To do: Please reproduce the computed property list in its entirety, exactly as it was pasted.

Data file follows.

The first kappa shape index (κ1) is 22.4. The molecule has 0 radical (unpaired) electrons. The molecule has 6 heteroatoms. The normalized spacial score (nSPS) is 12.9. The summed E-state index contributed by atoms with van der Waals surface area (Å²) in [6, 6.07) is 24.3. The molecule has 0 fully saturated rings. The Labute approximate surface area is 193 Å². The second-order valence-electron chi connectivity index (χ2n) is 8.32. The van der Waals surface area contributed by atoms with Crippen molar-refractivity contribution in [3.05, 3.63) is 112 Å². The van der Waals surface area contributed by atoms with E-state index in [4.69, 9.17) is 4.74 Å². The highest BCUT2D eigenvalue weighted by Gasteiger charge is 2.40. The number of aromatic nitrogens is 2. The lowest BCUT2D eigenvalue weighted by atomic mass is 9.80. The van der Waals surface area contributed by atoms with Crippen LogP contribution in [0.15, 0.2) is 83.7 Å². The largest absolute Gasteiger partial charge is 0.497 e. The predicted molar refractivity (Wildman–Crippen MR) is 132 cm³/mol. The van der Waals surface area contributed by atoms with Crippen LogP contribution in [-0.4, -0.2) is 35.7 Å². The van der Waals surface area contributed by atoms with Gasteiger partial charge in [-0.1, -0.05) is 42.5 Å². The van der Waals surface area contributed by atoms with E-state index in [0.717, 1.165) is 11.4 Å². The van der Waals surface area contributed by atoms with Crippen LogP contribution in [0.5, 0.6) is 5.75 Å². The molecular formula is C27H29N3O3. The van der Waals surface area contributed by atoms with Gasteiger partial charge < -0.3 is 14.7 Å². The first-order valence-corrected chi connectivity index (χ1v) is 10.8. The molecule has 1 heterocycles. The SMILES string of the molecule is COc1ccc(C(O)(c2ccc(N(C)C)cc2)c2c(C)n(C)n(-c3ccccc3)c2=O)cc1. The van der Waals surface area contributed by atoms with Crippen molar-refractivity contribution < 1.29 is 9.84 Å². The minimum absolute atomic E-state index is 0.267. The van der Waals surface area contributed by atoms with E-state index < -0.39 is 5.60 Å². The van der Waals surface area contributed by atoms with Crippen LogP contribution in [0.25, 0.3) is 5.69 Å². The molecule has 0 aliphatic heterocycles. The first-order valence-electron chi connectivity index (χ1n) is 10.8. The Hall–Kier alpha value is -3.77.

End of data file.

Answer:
The first kappa shape index (κ1) is 22.4. The molecule has 0 radical (unpaired) electrons. The molecule has 6 heteroatoms. The normalized spacial score (nSPS) is 12.9. The summed E-state index contributed by atoms with van der Waals surface area (Å²) in [6, 6.07) is 24.3. The molecule has 0 fully saturated rings. The Labute approximate surface area is 193 Å². The second-order valence-electron chi connectivity index (χ2n) is 8.32. The van der Waals surface area contributed by atoms with Crippen molar-refractivity contribution in [3.05, 3.63) is 112 Å². The van der Waals surface area contributed by atoms with E-state index in [4.69, 9.17) is 4.74 Å². The highest BCUT2D eigenvalue weighted by Gasteiger charge is 2.40. The number of aromatic nitrogens is 2. The lowest BCUT2D eigenvalue weighted by atomic mass is 9.80. The van der Waals surface area contributed by atoms with Crippen LogP contribution in [0.15, 0.2) is 83.7 Å². The largest absolute Gasteiger partial charge is 0.497 e. The predicted molar refractivity (Wildman–Crippen MR) is 132 cm³/mol. The van der Waals surface area contributed by atoms with Crippen LogP contribution in [-0.4, -0.2) is 35.7 Å². The van der Waals surface area contributed by atoms with Gasteiger partial charge in [-0.1, -0.05) is 42.5 Å². The van der Waals surface area contributed by atoms with E-state index in [0.717, 1.165) is 11.4 Å². The van der Waals surface area contributed by atoms with Crippen LogP contribution in [0.5, 0.6) is 5.75 Å². The molecular formula is C27H29N3O3. The van der Waals surface area contributed by atoms with Gasteiger partial charge < -0.3 is 14.7 Å². The first-order valence-corrected chi connectivity index (χ1v) is 10.8. The molecule has 1 heterocycles. The SMILES string of the molecule is COc1ccc(C(O)(c2ccc(N(C)C)cc2)c2c(C)n(C)n(-c3ccccc3)c2=O)cc1. The van der Waals surface area contributed by atoms with Crippen molar-refractivity contribution < 1.29 is 9.84 Å². The minimum absolute atomic E-state index is 0.267. The van der Waals surface area contributed by atoms with E-state index < -0.39 is 5.60 Å². The van der Waals surface area contributed by atoms with Crippen LogP contribution in [0.25, 0.3) is 5.69 Å². The molecule has 0 aliphatic heterocycles. The first-order valence-electron chi connectivity index (χ1n) is 10.8. The Hall–Kier alpha value is -3.77.